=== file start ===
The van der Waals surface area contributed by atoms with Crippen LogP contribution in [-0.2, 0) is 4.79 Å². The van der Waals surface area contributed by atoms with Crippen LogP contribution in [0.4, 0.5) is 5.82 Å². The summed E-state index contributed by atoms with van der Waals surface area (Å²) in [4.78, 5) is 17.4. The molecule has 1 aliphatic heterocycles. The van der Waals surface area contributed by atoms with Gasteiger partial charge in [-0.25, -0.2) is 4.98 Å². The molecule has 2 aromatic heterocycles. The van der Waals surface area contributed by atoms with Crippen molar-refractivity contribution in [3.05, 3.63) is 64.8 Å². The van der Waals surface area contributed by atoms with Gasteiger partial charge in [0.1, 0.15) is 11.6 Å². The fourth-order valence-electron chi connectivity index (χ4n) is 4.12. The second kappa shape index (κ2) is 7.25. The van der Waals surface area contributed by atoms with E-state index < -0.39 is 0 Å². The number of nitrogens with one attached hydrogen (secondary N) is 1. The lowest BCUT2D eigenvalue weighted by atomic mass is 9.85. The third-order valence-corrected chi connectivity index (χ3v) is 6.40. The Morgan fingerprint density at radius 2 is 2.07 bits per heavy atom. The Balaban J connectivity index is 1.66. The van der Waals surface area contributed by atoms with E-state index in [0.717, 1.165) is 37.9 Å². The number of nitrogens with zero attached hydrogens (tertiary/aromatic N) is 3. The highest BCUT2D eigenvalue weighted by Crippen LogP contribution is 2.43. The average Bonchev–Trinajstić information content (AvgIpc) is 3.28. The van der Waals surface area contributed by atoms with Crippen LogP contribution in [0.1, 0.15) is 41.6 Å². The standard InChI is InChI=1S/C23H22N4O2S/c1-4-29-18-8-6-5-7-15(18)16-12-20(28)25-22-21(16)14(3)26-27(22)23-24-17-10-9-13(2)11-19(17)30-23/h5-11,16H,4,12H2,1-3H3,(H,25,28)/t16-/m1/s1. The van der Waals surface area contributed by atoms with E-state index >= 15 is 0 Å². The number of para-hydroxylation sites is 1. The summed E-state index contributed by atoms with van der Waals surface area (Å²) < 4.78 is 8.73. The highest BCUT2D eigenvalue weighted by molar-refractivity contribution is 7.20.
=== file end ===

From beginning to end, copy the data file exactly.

The van der Waals surface area contributed by atoms with Crippen LogP contribution in [-0.2, 0) is 4.79 Å². The van der Waals surface area contributed by atoms with Crippen LogP contribution in [0.4, 0.5) is 5.82 Å². The summed E-state index contributed by atoms with van der Waals surface area (Å²) in [4.78, 5) is 17.4. The molecule has 1 aliphatic heterocycles. The van der Waals surface area contributed by atoms with Gasteiger partial charge in [-0.25, -0.2) is 4.98 Å². The molecule has 2 aromatic heterocycles. The van der Waals surface area contributed by atoms with Crippen molar-refractivity contribution in [3.05, 3.63) is 64.8 Å². The van der Waals surface area contributed by atoms with Gasteiger partial charge in [0.1, 0.15) is 11.6 Å². The fourth-order valence-electron chi connectivity index (χ4n) is 4.12. The second kappa shape index (κ2) is 7.25. The van der Waals surface area contributed by atoms with E-state index < -0.39 is 0 Å². The number of nitrogens with one attached hydrogen (secondary N) is 1. The lowest BCUT2D eigenvalue weighted by atomic mass is 9.85. The third-order valence-corrected chi connectivity index (χ3v) is 6.40. The Morgan fingerprint density at radius 2 is 2.07 bits per heavy atom. The Balaban J connectivity index is 1.66. The van der Waals surface area contributed by atoms with E-state index in [0.717, 1.165) is 37.9 Å². The number of nitrogens with zero attached hydrogens (tertiary/aromatic N) is 3. The highest BCUT2D eigenvalue weighted by Crippen LogP contribution is 2.43. The average Bonchev–Trinajstić information content (AvgIpc) is 3.28. The van der Waals surface area contributed by atoms with Crippen LogP contribution in [0.1, 0.15) is 41.6 Å². The standard InChI is InChI=1S/C23H22N4O2S/c1-4-29-18-8-6-5-7-15(18)16-12-20(28)25-22-21(16)14(3)26-27(22)23-24-17-10-9-13(2)11-19(17)30-23/h5-11,16H,4,12H2,1-3H3,(H,25,28)/t16-/m1/s1. The van der Waals surface area contributed by atoms with E-state index >= 15 is 0 Å². The number of para-hydroxylation sites is 1. The summed E-state index contributed by atoms with van der Waals surface area (Å²) < 4.78 is 8.73. The highest BCUT2D eigenvalue weighted by molar-refractivity contribution is 7.20.